Systemic Racism, Explained Simply (with an Example)


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Note: The following is an adapted transcript of a spontaneous talk.

When we hear the word “racism,” most of us tend to think of what is called “interpersonal racism.” This term is used to describe racism that occurs between individuals – that is, the holding of negative attitudes toward a different race.

But there’s another, covert form of racism which is much less understood by the general public. It has been called “systemic racism” (also known as “structural racism” or “institutional racism”) and refers to the way a combination of factors – such as historical, cultural, legal and economic – normalize, legitimize and produce racist outcomes, even in the absence of racist intent.

If the above definition sounds vague to you, here’s a simple hypothetical example to help you better understand what systemic racism is, and hopefully to spark your interest to learn more about this important social issue.


Imagine that you are a white kid living in a district of some city of the US. A district which is populated mostly by white, middle class people, and where it is quite safe to live, it has almost no violence or crime.

Now, imagine that there is also another district in the same city where mostly black people live, and which has very high rates of violence and crime. The people who are living in that district are very poor, and have been politically and economically oppressed for generations. They are people whose great-grandparents were subjected to slavery. And they are people who still, to this day, carry the traumas of their great-grandparents in their collective psyche. They are people who have been culturally discriminated against, and because they live in so harsh conditions, some of them are led to perform acts of crime or violence.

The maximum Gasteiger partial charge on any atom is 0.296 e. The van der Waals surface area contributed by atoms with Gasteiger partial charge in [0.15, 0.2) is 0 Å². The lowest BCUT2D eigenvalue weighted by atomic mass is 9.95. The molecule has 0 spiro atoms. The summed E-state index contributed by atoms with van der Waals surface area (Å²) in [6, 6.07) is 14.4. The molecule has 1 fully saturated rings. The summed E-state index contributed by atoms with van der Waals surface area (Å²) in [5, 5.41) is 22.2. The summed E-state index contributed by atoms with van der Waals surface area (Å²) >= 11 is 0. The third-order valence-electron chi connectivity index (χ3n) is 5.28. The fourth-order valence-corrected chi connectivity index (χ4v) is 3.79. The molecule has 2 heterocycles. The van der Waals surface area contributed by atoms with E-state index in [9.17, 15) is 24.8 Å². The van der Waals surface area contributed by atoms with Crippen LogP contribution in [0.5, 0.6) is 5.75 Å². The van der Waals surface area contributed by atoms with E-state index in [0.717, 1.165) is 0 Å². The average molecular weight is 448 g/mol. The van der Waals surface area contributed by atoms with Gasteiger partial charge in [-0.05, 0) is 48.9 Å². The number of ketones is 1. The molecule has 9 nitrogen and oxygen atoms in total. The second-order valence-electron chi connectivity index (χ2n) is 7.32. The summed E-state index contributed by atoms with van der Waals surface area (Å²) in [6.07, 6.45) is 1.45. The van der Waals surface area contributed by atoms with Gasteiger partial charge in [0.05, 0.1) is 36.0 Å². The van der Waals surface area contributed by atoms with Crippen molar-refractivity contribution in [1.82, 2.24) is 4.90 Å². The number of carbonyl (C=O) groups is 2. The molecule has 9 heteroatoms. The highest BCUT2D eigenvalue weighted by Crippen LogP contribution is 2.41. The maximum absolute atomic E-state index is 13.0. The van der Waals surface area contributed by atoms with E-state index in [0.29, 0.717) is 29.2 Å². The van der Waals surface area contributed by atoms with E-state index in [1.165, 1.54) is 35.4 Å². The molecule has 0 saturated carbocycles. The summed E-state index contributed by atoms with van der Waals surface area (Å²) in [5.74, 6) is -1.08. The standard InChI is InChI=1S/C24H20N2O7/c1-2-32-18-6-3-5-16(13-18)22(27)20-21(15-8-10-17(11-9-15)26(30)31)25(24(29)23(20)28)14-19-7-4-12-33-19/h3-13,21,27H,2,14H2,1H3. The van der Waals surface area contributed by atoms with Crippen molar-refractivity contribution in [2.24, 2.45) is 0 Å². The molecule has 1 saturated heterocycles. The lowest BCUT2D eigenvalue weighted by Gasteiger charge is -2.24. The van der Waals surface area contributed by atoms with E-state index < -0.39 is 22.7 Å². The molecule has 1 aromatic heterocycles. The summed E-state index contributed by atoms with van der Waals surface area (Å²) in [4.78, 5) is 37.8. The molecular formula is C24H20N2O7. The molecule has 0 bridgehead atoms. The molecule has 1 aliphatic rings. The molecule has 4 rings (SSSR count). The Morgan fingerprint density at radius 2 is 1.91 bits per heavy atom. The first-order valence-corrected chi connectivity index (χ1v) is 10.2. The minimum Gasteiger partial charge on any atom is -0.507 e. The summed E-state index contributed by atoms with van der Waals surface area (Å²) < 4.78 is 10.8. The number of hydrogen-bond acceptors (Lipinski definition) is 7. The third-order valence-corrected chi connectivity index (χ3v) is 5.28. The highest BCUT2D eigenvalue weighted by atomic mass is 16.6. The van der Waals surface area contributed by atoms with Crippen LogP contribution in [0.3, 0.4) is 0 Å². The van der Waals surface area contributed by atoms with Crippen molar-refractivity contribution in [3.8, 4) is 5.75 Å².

As you grow up, you often hear in the news stories about black people committing crime and violence. And, slowly-slowly, influenced by the mass media, you begin to feel a bit afraid of black people. You also watch movies that usually show a black person or a bunch of black people committing crimes. In most of those movies, there is also a white policeman or policewoman, who is considered the good person, and who is fighting against the black criminals in order to restore peace, order and justice in society.

Inspired by such movies, one day in your early adulthood you decide to become a policeman or policewoman yourself. During your training to become that, you are told that criminals are bad or even evil, and that your job is to control, dominate and punish them. And, after years of training, you are given a gun and you are told that you can use it when needed. Then, you’re officially allowed to work as a policeman or policewoman.

One day during work, you encounter a black man who is committing a crime right in front of your eyes, and without second thought and for no important reason, you pull the trigger of your gun and you shoot that person. And you heavily injure or even kill him, something that you would not have done if the person was white.

Now, it’s not that you’re necessarily racist. Perhaps you like black people — or at least you think that you do — and you want to see them well, and you think that your work is to protect them as well. But you acted that way unconsciously and with no bad intentions due to your cultural conditioning. And the victim is not inherently bad, or evil. As we saw, it is the harsh conditions that he was brought up in and perhaps still lives in that led him to behave that way. Perhaps, because of those conditions, he developed a mental illness that led him to act that way and committed that crime. Or maybe he’s so poor that he had to commit a crime to keep on surviving.

This, my friends, is a brief and simple example to help you gain an insight into what systemic racism is, and to understand some of the many different forms that it can take.

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